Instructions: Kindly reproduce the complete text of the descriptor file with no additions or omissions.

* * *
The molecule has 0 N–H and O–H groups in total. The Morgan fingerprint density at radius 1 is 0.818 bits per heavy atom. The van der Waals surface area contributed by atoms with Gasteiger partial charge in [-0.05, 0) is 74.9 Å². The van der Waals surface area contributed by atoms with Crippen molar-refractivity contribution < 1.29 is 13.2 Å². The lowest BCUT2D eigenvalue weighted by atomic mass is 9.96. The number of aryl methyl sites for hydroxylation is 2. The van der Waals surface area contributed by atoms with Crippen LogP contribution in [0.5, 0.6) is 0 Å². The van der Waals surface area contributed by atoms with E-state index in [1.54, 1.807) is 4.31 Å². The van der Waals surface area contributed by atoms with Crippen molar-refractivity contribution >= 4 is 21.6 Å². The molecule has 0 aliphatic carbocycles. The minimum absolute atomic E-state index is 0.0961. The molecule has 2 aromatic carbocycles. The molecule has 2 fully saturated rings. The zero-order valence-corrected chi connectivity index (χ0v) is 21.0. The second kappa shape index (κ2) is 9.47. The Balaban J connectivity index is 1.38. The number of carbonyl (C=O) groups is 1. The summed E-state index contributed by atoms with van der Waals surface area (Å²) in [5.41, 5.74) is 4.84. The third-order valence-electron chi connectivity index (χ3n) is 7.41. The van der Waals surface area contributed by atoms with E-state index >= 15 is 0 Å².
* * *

The molecule has 0 N–H and O–H groups in total. The Morgan fingerprint density at radius 1 is 0.818 bits per heavy atom. The van der Waals surface area contributed by atoms with Gasteiger partial charge in [-0.05, 0) is 74.9 Å². The van der Waals surface area contributed by atoms with Crippen molar-refractivity contribution < 1.29 is 13.2 Å². The lowest BCUT2D eigenvalue weighted by atomic mass is 9.96. The number of aryl methyl sites for hydroxylation is 2. The van der Waals surface area contributed by atoms with Crippen LogP contribution in [0.5, 0.6) is 0 Å². The van der Waals surface area contributed by atoms with E-state index in [1.54, 1.807) is 4.31 Å². The van der Waals surface area contributed by atoms with Crippen molar-refractivity contribution >= 4 is 21.6 Å². The molecule has 0 aliphatic carbocycles. The minimum absolute atomic E-state index is 0.0961. The molecule has 2 aromatic carbocycles. The molecule has 2 fully saturated rings. The zero-order valence-corrected chi connectivity index (χ0v) is 21.0. The second kappa shape index (κ2) is 9.47. The Balaban J connectivity index is 1.38. The number of carbonyl (C=O) groups is 1. The summed E-state index contributed by atoms with van der Waals surface area (Å²) in [5.41, 5.74) is 4.84. The third-order valence-electron chi connectivity index (χ3n) is 7.41. The van der Waals surface area contributed by atoms with E-state index >= 15 is 0 Å².